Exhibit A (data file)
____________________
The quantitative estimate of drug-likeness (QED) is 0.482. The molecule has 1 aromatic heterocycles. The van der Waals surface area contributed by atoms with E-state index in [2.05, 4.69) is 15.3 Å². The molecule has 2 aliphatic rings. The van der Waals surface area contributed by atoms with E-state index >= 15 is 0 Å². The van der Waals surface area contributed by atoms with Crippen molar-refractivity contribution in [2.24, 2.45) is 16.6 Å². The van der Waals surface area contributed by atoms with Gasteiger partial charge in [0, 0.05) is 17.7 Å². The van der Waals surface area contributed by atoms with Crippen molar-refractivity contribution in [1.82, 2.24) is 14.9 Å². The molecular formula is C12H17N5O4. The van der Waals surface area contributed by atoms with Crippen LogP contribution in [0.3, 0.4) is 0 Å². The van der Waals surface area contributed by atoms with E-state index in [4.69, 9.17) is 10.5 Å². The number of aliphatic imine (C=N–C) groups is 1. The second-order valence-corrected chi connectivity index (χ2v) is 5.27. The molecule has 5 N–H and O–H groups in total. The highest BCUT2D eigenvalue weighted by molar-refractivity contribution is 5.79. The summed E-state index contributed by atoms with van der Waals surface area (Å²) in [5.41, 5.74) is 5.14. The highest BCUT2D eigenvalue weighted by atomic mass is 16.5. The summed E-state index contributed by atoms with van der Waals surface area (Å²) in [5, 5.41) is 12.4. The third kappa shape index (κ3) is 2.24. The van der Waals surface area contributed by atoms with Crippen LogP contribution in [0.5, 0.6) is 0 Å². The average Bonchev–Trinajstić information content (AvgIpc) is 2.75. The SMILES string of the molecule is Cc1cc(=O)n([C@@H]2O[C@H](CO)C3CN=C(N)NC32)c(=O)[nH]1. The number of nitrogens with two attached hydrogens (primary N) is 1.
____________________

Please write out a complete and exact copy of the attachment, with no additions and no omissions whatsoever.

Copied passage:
The quantitative estimate of drug-likeness (QED) is 0.482. The molecule has 1 aromatic heterocycles. The van der Waals surface area contributed by atoms with E-state index in [2.05, 4.69) is 15.3 Å². The molecule has 2 aliphatic rings. The van der Waals surface area contributed by atoms with E-state index >= 15 is 0 Å². The van der Waals surface area contributed by atoms with Crippen molar-refractivity contribution in [2.24, 2.45) is 16.6 Å². The van der Waals surface area contributed by atoms with Gasteiger partial charge in [0, 0.05) is 17.7 Å². The van der Waals surface area contributed by atoms with Crippen molar-refractivity contribution in [1.82, 2.24) is 14.9 Å². The molecular formula is C12H17N5O4. The van der Waals surface area contributed by atoms with Crippen LogP contribution in [0.3, 0.4) is 0 Å². The van der Waals surface area contributed by atoms with E-state index in [4.69, 9.17) is 10.5 Å². The number of aliphatic imine (C=N–C) groups is 1. The second-order valence-corrected chi connectivity index (χ2v) is 5.27. The molecule has 5 N–H and O–H groups in total. The highest BCUT2D eigenvalue weighted by molar-refractivity contribution is 5.79. The summed E-state index contributed by atoms with van der Waals surface area (Å²) in [5.41, 5.74) is 5.14. The highest BCUT2D eigenvalue weighted by atomic mass is 16.5. The summed E-state index contributed by atoms with van der Waals surface area (Å²) in [5, 5.41) is 12.4. The third kappa shape index (κ3) is 2.24. The van der Waals surface area contributed by atoms with Crippen LogP contribution in [0.5, 0.6) is 0 Å². The average Bonchev–Trinajstić information content (AvgIpc) is 2.75. The SMILES string of the molecule is Cc1cc(=O)n([C@@H]2O[C@H](CO)C3CN=C(N)NC32)c(=O)[nH]1. The number of nitrogens with two attached hydrogens (primary N) is 1.